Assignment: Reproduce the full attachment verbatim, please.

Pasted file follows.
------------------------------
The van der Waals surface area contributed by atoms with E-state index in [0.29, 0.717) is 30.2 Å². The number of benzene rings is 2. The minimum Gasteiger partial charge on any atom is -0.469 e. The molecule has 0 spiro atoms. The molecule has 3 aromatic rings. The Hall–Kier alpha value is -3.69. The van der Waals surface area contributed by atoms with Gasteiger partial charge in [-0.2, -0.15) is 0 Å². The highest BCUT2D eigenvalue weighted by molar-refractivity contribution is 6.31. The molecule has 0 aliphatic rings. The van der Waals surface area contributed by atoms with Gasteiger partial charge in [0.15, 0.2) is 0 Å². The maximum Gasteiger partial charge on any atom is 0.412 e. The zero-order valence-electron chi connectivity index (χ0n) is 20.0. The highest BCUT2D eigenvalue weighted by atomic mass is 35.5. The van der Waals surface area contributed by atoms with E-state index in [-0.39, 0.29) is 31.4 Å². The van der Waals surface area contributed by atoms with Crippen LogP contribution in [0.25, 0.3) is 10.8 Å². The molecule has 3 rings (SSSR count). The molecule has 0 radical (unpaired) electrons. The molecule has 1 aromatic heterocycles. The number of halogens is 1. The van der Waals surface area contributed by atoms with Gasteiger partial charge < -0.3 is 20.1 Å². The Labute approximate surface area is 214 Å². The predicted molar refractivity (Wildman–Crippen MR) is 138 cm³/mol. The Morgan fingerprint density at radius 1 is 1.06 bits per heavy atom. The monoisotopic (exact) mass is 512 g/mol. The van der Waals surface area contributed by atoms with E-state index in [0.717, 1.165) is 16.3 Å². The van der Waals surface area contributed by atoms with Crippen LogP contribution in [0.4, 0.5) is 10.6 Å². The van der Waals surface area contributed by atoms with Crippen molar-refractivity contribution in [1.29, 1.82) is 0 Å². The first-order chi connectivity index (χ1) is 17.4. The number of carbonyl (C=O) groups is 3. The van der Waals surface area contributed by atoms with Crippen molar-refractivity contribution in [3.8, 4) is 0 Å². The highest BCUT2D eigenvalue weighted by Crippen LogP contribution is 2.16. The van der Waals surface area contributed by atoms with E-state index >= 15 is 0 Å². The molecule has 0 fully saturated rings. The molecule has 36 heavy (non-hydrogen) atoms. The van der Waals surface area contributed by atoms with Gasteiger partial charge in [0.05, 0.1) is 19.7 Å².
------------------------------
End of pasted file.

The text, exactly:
The van der Waals surface area contributed by atoms with E-state index in [0.29, 0.717) is 30.2 Å². The number of benzene rings is 2. The minimum Gasteiger partial charge on any atom is -0.469 e. The molecule has 0 spiro atoms. The molecule has 3 aromatic rings. The Hall–Kier alpha value is -3.69. The van der Waals surface area contributed by atoms with Gasteiger partial charge in [-0.2, -0.15) is 0 Å². The highest BCUT2D eigenvalue weighted by molar-refractivity contribution is 6.31. The molecule has 0 aliphatic rings. The van der Waals surface area contributed by atoms with Gasteiger partial charge in [0.15, 0.2) is 0 Å². The maximum Gasteiger partial charge on any atom is 0.412 e. The zero-order valence-electron chi connectivity index (χ0n) is 20.0. The highest BCUT2D eigenvalue weighted by atomic mass is 35.5. The van der Waals surface area contributed by atoms with E-state index in [-0.39, 0.29) is 31.4 Å². The van der Waals surface area contributed by atoms with Crippen LogP contribution in [0.25, 0.3) is 10.8 Å². The molecule has 3 rings (SSSR count). The molecule has 0 radical (unpaired) electrons. The molecule has 1 aromatic heterocycles. The number of halogens is 1. The van der Waals surface area contributed by atoms with Gasteiger partial charge < -0.3 is 20.1 Å². The Labute approximate surface area is 214 Å². The predicted molar refractivity (Wildman–Crippen MR) is 138 cm³/mol. The Morgan fingerprint density at radius 1 is 1.06 bits per heavy atom. The monoisotopic (exact) mass is 512 g/mol. The van der Waals surface area contributed by atoms with E-state index in [0.717, 1.165) is 16.3 Å². The van der Waals surface area contributed by atoms with Crippen LogP contribution in [0.4, 0.5) is 10.6 Å². The van der Waals surface area contributed by atoms with Crippen molar-refractivity contribution in [1.29, 1.82) is 0 Å². The first-order chi connectivity index (χ1) is 17.4. The number of carbonyl (C=O) groups is 3. The van der Waals surface area contributed by atoms with Crippen molar-refractivity contribution in [3.8, 4) is 0 Å². The highest BCUT2D eigenvalue weighted by Crippen LogP contribution is 2.16. The van der Waals surface area contributed by atoms with E-state index >= 15 is 0 Å². The molecule has 0 fully saturated rings. The molecule has 36 heavy (non-hydrogen) atoms. The van der Waals surface area contributed by atoms with Gasteiger partial charge in [0.05, 0.1) is 19.7 Å².